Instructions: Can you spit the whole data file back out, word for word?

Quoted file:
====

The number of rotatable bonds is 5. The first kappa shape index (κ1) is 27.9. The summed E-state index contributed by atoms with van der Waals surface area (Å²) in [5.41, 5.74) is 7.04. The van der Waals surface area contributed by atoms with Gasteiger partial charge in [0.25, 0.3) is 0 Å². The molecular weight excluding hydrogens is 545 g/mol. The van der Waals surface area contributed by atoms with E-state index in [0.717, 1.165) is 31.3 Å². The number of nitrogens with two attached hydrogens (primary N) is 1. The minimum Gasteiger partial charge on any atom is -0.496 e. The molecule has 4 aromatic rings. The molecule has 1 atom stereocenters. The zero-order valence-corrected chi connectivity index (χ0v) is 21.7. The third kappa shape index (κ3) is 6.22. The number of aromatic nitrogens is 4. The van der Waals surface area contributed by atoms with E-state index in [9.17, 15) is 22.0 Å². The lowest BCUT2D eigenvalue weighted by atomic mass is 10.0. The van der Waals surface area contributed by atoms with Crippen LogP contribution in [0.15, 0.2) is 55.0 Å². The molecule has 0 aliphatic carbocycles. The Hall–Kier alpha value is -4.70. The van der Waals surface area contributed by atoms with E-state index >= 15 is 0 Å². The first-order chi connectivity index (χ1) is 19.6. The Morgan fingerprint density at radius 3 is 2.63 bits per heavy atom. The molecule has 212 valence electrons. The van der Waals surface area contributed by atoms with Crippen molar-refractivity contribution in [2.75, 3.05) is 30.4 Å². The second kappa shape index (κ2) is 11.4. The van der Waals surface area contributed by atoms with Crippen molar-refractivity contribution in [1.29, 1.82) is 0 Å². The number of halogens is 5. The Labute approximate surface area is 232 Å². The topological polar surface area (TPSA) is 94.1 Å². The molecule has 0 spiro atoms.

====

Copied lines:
The number of rotatable bonds is 5. The first kappa shape index (κ1) is 27.9. The summed E-state index contributed by atoms with van der Waals surface area (Å²) in [5.41, 5.74) is 7.04. The van der Waals surface area contributed by atoms with Gasteiger partial charge in [0.25, 0.3) is 0 Å². The molecular weight excluding hydrogens is 545 g/mol. The van der Waals surface area contributed by atoms with E-state index in [0.717, 1.165) is 31.3 Å². The number of nitrogens with two attached hydrogens (primary N) is 1. The minimum Gasteiger partial charge on any atom is -0.496 e. The molecule has 4 aromatic rings. The molecule has 1 atom stereocenters. The zero-order valence-corrected chi connectivity index (χ0v) is 21.7. The third kappa shape index (κ3) is 6.22. The number of aromatic nitrogens is 4. The van der Waals surface area contributed by atoms with E-state index in [9.17, 15) is 22.0 Å². The lowest BCUT2D eigenvalue weighted by atomic mass is 10.0. The van der Waals surface area contributed by atoms with Crippen LogP contribution in [0.15, 0.2) is 55.0 Å². The molecule has 0 aliphatic carbocycles. The Hall–Kier alpha value is -4.70. The van der Waals surface area contributed by atoms with E-state index >= 15 is 0 Å². The first-order chi connectivity index (χ1) is 19.6. The Morgan fingerprint density at radius 3 is 2.63 bits per heavy atom. The molecule has 212 valence electrons. The van der Waals surface area contributed by atoms with Crippen molar-refractivity contribution in [2.75, 3.05) is 30.4 Å². The second kappa shape index (κ2) is 11.4. The van der Waals surface area contributed by atoms with Crippen molar-refractivity contribution in [1.29, 1.82) is 0 Å². The number of halogens is 5. The Labute approximate surface area is 232 Å². The topological polar surface area (TPSA) is 94.1 Å². The molecule has 0 spiro atoms.